Fall is the best time to plant garlic. Spring planting will result in garlic heads that do not form cloves but only one small, solid head.
Garlic needs full sun, at least 6 hours a day. Well-drained soil is crucial, as garlic do not like "wet feet." Add soil amendment such as compost and till into the area you wish to plant.
Split bulb into cloves, plant each clove individually, about 2-3 inches deep and 4-6 inches apart. Water well. Mulch the area to conserve moisture, keep temperatures even and prevent frost heave. There might be some leaf growth in the fall, but generally most of the fall growth will be root growth. A few waterings in the winter on a warm, sunny day will be helpful!
In the spring, tops will grow--hardneck varieties produce scapes, the center stalk of the garlic--and these can be harvested and used for cooking. Water well throughout spring and summer, until leaves start turning brown in June and July. Stop watering then and when tops are dried and fall over, it is time to harvest, usually about August. Remove the bullbs carefully from the ground and dry out of direct sun two to six weeks. Softnecks can be stored for approx one year, and Hardnecks four to six months. Garlic can be cleaned and trimmed to store, but do not separate cloves from the bulb until ready to use.
For an up-close view, check out our "How to Plant Garlic" video!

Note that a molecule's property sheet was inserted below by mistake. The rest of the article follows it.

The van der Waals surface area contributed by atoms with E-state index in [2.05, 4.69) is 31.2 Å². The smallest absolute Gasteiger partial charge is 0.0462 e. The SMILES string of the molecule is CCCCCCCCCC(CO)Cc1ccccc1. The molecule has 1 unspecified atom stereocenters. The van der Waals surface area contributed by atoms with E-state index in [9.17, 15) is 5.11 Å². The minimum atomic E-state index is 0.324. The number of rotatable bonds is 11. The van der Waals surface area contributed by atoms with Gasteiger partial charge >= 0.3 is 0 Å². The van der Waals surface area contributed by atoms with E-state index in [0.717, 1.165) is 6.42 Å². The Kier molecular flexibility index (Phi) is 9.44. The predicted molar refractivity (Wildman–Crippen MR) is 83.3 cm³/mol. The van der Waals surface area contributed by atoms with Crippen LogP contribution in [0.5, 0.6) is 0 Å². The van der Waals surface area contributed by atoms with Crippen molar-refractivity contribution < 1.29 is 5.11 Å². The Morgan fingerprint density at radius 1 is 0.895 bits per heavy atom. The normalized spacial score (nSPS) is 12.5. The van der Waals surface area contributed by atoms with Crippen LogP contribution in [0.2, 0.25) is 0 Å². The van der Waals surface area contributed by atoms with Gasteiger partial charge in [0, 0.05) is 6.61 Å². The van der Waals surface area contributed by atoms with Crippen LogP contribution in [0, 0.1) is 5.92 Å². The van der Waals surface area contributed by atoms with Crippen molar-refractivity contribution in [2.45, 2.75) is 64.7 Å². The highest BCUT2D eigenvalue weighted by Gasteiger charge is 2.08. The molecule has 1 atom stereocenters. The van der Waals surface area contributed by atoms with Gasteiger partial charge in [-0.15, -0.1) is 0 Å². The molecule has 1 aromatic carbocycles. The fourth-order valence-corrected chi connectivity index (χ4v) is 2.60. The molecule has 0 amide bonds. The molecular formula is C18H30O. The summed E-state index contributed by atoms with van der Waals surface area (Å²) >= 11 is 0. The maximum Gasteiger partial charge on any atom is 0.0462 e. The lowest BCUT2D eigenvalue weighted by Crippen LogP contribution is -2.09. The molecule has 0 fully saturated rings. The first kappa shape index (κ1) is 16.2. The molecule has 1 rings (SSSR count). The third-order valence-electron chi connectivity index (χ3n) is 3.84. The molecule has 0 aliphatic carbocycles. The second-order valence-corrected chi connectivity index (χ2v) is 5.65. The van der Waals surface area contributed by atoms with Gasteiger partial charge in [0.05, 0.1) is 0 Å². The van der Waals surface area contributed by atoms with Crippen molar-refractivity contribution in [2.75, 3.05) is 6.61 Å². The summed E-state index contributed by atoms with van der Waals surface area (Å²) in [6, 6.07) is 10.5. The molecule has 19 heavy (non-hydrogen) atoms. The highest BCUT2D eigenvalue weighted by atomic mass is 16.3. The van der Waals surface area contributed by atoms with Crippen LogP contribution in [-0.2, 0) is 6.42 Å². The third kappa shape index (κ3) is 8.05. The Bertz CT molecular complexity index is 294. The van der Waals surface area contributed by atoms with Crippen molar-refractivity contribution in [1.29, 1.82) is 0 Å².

Tagawa Gardens has an excellent selection of culinary herbs available all year long!
Herbs are used every day around the world to enhance the flavor of food, to create teas and beverages, and to alleviate physical ailments. A stroll through any herb garden is sure to reveal the deep and enduring connection between plants and people throughout the ages. Though we may take for granted their presence in the foods, teas, and oils we most enjoy, herbs add irreplaceable flavor and aroma to our gardens and our lives.
Year-round, Tagawa Gardens offers a wonderful stock of herbs for indoor and outdoor gardening. In the right conditions, herbs may easily be grown indoors for year round enjoyment. Start with fresh new plants or dig up herbs from your garden. Mint, chives, and tarragon can handle a light frost, but herbs like basil and cilantro are tender and will not handle a freeze.
Choose herbs that you enjoy and use often. The most common herbs grown indoors are basil, savory, thyme, chives, parsley, mint, chervil, tarragon and chamomile. Your herbs will need a sunny location and well-drained soil. We like to mix 50-50 cactus mix and potting soil. This soil blend will allow for the sharp drainage that herbs prefer.
Once your herbs have taken root, you can maintain your herb garden with light feedings, yearly repotting, and watering as needed. Tagawa Garden Center has an excellent selection of culinary herbs available for you all year long!
Would you like to learn more about growing herbs?
If your garden club or special organization is interested in learning more about growing herbs indoors, our Garden Ambassador, Luan Akin, will teach you how to make your herbs flourish! For more information about private presentations and classes related to growing herbs and other vegetables, please click here to contact our OutReach Department.